Sermons

Sun, Jun 30, 2024

The Joy & The Weeping

Psalm 30 by Brad Ross
Psalm 30
Duration:7 mins

It so happens to be the birthday of one of the greatest athletes of my generation. And it’s only fitting that in a few weeks’ time, the worldwide event will, yet again, ensue where his name became synonymous with…dominance. It all started back in 2000: this teenager, who would spend some of his training days at the University of the… State-Up-North (unfortunately for the Buckeye fans); he jumped into the pool for the first time in front of audience that spanned countries from thousands of miles away. He didn’t pull anything off of notoriety then in Sydney, Australia. But that was all about to change four years later.

It was rather suitable that the next opportunity would take place where the first modern Olympiad was held just over a century before. And right before the eyes of billions of international viewers, one of the most enthralling athletic performances took off in butterfly and freestyle and medley races. Six gold medals all told in Athens, Greece. Impressive enough, but the dominance only multiplied in Beijing, China, for the next rendition. A record eight golds, which still stands going into Paris, France, this summer. All told, after his career drew to a close in Rio de Janeiro, Brazil, nearly a decade ago: 23 top finishes in swimming. The next closest in any sport whatsoever has nine.

However, part of the story is what happens in the middle of his supposedly unstoppable supremacy. The name of Michael Phelps would become synonymous with an issue that many in this country would rather not accept is a problem at all: those struggling with mental health. The greatest swimmer of all time did his best to keep it quiet, but it continued to fester: anxiety, depression, even thoughts of suicide. It led to two citations of driving under the influence. Those closest to him were understandably terrified of what could happen next.

Thankfully, the supposedly unflappable towering force in the pool, finally caved into asking for help. He spent time at an addiction treatment center in Arizona, where he was thoroughly scared at the thought of sharing his fears and worries with complete strangers. But soon enough, those days outside the pool saved his life. And yes, along the way, there was also help from Scripture and best-selling Christian literature, not to mention some faith-driven athletes, but also his mother and sisters and other friends who refused to give up hope for the man they loved before he turned into an aquatic phenom. Yes, joy did eventually come, even greater joy than standing on top of a medal podium in front of a worldwide audience.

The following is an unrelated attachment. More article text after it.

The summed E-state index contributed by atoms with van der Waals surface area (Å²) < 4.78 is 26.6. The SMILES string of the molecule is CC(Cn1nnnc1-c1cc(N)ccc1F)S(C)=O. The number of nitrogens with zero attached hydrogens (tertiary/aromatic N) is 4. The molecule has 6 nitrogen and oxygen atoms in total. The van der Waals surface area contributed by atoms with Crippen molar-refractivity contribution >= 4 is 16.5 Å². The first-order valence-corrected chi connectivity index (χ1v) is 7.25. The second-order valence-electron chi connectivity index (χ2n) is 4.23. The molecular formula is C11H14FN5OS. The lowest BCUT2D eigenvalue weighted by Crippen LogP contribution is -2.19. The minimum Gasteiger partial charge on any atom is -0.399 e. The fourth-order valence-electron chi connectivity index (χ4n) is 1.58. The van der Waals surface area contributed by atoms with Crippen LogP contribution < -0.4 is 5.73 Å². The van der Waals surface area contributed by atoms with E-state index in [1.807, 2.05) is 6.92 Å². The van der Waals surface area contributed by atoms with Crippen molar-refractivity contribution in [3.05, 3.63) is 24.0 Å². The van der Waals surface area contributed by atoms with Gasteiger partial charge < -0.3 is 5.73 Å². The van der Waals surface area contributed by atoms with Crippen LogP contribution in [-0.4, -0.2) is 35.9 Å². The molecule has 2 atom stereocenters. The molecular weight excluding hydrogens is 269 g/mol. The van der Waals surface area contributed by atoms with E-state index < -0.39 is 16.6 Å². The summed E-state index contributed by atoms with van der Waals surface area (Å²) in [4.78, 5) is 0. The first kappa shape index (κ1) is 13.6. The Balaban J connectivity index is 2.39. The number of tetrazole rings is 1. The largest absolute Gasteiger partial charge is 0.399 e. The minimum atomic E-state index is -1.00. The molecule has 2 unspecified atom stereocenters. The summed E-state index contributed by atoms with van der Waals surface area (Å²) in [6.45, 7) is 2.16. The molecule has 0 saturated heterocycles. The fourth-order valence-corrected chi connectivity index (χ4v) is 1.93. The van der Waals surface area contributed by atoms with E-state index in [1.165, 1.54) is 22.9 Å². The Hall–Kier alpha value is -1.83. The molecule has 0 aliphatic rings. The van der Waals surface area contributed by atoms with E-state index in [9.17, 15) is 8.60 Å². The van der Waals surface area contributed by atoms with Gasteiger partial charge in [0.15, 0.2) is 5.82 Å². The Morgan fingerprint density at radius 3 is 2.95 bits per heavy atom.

However, it’s only fitting that such a human story is remembered as we hear one of the most treasured verses in the Bible for many children of God: “Weeping spends the night, but joy comes in the morning.” Because, for Michael Phelps, and for far too many other children of God, including those who are not the best swimmers or athletes or celebrities or whoever else of that social stratosphere; for far too many human beings at all, weeping spends more than a night. And we as the church must do our part to say to all people that that is okay. And it is more than okay to ask for help. And it is more than okay if the long sought-after joy does not automatically come the next morning.

We as the church must also do our part in ensuring that all people realize that God is not waiting for you at some perfect happiness feeling. We proclaim the God who is just as much with us at the joyous moments as God will be in the weeping ones. And if it takes more than a night, however long it takes to help you or absolutely anyone feel whole again, this God is going to stick it out with you no matter how long that journey takes, which is by far more important than 100 meters in a pool.

The church also recognizes that, yes, sometimes that journey includes a pastor or a Stephen Minister or another church member, but we also know that sometimes it requires a professional therapist or a trained counselor or a call or text to a hotline to ensure the recipient is kept anonymous. Whatever healthy way it takes, we will always do our part to ensure as many children of God are cared for in any way that it can be done in our outside church building walls. That we will do our part in ensuring the Gospel is proclaimed to all people regardless of worldly success or lack thereof: that no thoughts or emotions we experience will ever pull us away from God swimming or running or simply being right beside us through all terrains of life.

After all, God’s joy over us does not wait around for the morning to come. God has had joy over us from the very beginning. It was further brought to life in Jesus Christ: to show that not even death stands a chance to stop that relentless joy. So, rest assured in God’s promise that will never be broken: you are loved and always will be. Your life is worth living. Not only that, but you have a most precious light of Christ to share with the world, including with those who feel as if there is no hope at all for them; a life-altering light brighter than any medal, which will never ever be taken away from you. So, for that Greatest News of all, we most certainly give thanks to God, indeed! Amen!